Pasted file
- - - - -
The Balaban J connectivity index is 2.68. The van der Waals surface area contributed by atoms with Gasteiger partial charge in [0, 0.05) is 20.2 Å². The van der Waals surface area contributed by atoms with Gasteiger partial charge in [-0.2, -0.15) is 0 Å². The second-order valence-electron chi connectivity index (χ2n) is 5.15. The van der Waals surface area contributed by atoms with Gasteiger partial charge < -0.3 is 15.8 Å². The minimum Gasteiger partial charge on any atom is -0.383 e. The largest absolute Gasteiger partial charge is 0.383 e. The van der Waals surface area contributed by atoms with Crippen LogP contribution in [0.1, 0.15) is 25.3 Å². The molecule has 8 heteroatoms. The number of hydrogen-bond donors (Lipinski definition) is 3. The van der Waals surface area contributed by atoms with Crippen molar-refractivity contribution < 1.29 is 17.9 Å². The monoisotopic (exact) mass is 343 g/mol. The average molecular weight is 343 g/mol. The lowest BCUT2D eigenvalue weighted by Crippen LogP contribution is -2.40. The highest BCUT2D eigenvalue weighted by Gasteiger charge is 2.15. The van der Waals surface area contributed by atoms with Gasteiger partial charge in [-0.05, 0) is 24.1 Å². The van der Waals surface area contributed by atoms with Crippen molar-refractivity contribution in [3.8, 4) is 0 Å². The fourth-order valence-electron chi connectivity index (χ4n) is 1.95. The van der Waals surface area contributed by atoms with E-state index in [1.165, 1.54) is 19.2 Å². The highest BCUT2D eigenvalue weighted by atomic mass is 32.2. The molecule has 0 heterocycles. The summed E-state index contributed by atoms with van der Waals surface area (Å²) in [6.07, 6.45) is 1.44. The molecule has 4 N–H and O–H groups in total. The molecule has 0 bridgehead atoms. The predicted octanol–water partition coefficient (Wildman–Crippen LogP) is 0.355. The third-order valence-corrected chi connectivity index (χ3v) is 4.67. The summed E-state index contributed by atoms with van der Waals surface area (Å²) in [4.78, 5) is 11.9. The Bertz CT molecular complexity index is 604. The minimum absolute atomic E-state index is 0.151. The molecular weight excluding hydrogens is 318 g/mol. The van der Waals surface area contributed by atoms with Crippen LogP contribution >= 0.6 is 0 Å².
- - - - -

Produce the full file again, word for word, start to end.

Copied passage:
The Balaban J connectivity index is 2.68. The van der Waals surface area contributed by atoms with Gasteiger partial charge in [0, 0.05) is 20.2 Å². The van der Waals surface area contributed by atoms with Gasteiger partial charge in [-0.2, -0.15) is 0 Å². The second-order valence-electron chi connectivity index (χ2n) is 5.15. The van der Waals surface area contributed by atoms with Gasteiger partial charge < -0.3 is 15.8 Å². The minimum Gasteiger partial charge on any atom is -0.383 e. The largest absolute Gasteiger partial charge is 0.383 e. The van der Waals surface area contributed by atoms with Crippen LogP contribution in [0.1, 0.15) is 25.3 Å². The molecule has 8 heteroatoms. The number of hydrogen-bond donors (Lipinski definition) is 3. The van der Waals surface area contributed by atoms with Crippen molar-refractivity contribution < 1.29 is 17.9 Å². The monoisotopic (exact) mass is 343 g/mol. The average molecular weight is 343 g/mol. The lowest BCUT2D eigenvalue weighted by Crippen LogP contribution is -2.40. The highest BCUT2D eigenvalue weighted by Gasteiger charge is 2.15. The van der Waals surface area contributed by atoms with Gasteiger partial charge in [-0.05, 0) is 24.1 Å². The van der Waals surface area contributed by atoms with Crippen molar-refractivity contribution in [3.8, 4) is 0 Å². The fourth-order valence-electron chi connectivity index (χ4n) is 1.95. The van der Waals surface area contributed by atoms with E-state index in [1.165, 1.54) is 19.2 Å². The highest BCUT2D eigenvalue weighted by atomic mass is 32.2. The molecule has 0 heterocycles. The summed E-state index contributed by atoms with van der Waals surface area (Å²) in [6.07, 6.45) is 1.44. The molecule has 4 N–H and O–H groups in total. The molecule has 0 bridgehead atoms. The predicted octanol–water partition coefficient (Wildman–Crippen LogP) is 0.355. The third-order valence-corrected chi connectivity index (χ3v) is 4.67. The summed E-state index contributed by atoms with van der Waals surface area (Å²) in [4.78, 5) is 11.9. The Bertz CT molecular complexity index is 604. The minimum absolute atomic E-state index is 0.151. The molecular weight excluding hydrogens is 318 g/mol. The van der Waals surface area contributed by atoms with Crippen LogP contribution >= 0.6 is 0 Å².